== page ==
Created: April 11, 2021 07:13 PM
ROCHESTER, N.Y. (WHEC) — A cell phone video taken on Saturday shows dozens of dirt bikes and ATV’s (or All Terrain Vehicles) weaving in and out of traffic at the intersection of Lake Avenue and Ridge Road in Rochester. Parked at a red light, onlookers see bike after bike speeding through the intersection without hesitation.
On Friday a viewer wrote to News10NBC saying they saw at least 60 dirt bikes and ATVs racing down Saint Paul Blvd in the middle of the road and on sidewalks. Some worry that the dirt bike and ATV activity we’ve already seen in the City of Rochester and outlying communities this spring could be an indicator of what’s to come this summer.
"We saw a summer of chaos last year,” says Rochester City Council Member Jose Peo. “Nothing was done about it, so if they know that they can get away with it, what's gonna happen this year?"
Local ATV and dirt bike shop owners tell News10NBC they’ve received a “tremendous” number of phone calls recently, asking if they have dirt bikes in stock. Some shops are completely sold out. While it’s legal to drive some dirt bikes on the road, ATVs are completely illegal to drive on city streets.
In Buffalo, Mayor Byron Brown is offering a cash reward for information about illegal riders. In Albany, new penalties were recently passed including a fine, jail time, or both.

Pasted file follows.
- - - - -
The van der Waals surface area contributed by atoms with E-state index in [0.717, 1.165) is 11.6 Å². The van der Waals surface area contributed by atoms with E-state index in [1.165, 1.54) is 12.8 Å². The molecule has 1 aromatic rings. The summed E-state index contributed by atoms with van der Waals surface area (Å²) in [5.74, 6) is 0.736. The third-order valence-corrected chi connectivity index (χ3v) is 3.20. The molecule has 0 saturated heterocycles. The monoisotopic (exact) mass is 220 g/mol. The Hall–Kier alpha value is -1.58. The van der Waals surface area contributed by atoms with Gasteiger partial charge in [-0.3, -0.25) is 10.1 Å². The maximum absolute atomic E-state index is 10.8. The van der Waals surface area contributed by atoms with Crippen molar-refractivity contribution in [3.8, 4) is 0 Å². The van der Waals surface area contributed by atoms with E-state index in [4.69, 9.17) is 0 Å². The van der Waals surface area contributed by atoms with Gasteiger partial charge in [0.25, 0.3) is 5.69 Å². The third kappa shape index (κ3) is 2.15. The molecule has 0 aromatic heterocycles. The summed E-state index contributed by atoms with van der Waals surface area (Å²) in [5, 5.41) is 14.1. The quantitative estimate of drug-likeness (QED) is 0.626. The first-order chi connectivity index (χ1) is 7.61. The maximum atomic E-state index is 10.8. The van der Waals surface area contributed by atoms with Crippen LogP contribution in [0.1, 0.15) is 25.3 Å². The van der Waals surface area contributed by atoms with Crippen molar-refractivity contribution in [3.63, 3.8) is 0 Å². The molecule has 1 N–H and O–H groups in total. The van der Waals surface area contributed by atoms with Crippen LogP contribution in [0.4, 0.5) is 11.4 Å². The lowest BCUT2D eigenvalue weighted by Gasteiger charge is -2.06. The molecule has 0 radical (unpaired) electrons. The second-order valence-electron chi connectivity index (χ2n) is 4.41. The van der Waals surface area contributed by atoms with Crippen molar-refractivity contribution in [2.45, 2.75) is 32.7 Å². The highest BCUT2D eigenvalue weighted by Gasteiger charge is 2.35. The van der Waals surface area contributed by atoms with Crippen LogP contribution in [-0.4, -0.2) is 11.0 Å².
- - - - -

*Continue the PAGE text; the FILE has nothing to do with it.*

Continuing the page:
In an effort to prevent more chaos, injuries, and deaths, Peo introduced new legislation this week that could help stop swarms of illegal riders from joyriding on city streets.
"The legislation is to make sure that we are, number one able to confiscate them, number two would be to fine them. The fine itself is gonna be pretty hefty," says Peo.
Like Albany, the fine Peo is proposing would be $650 for riding illegally. But that’s not all.
“The impound fee itself would be $2,350, so that's a total of $3,000,” says Peo. “$3,000 for a little bit of fun on our city streets, to me doesn't sound very economical."
Peo thinks it’s going to take more than just a hefty fine to keep city streets safe.
"If our only option is to go after them by hitting their pockets, that's the route we're gonna have to take until we get to a point where we have a city administration that respects and honors our police department to let them do their jobs appropriately," he says.
The main reason police don’t pursue illegal riders is because it’s often too dangerous to the public, especially considering they can move at high speeds off the road.
There have been conversations about using drone technology and helicopters to track illegal riders, which would help police pinpoint their locations faster than chasing them in a car.
“It's already started,” says Peo. “We've already seen what's happening, and this is only gonna get worse."
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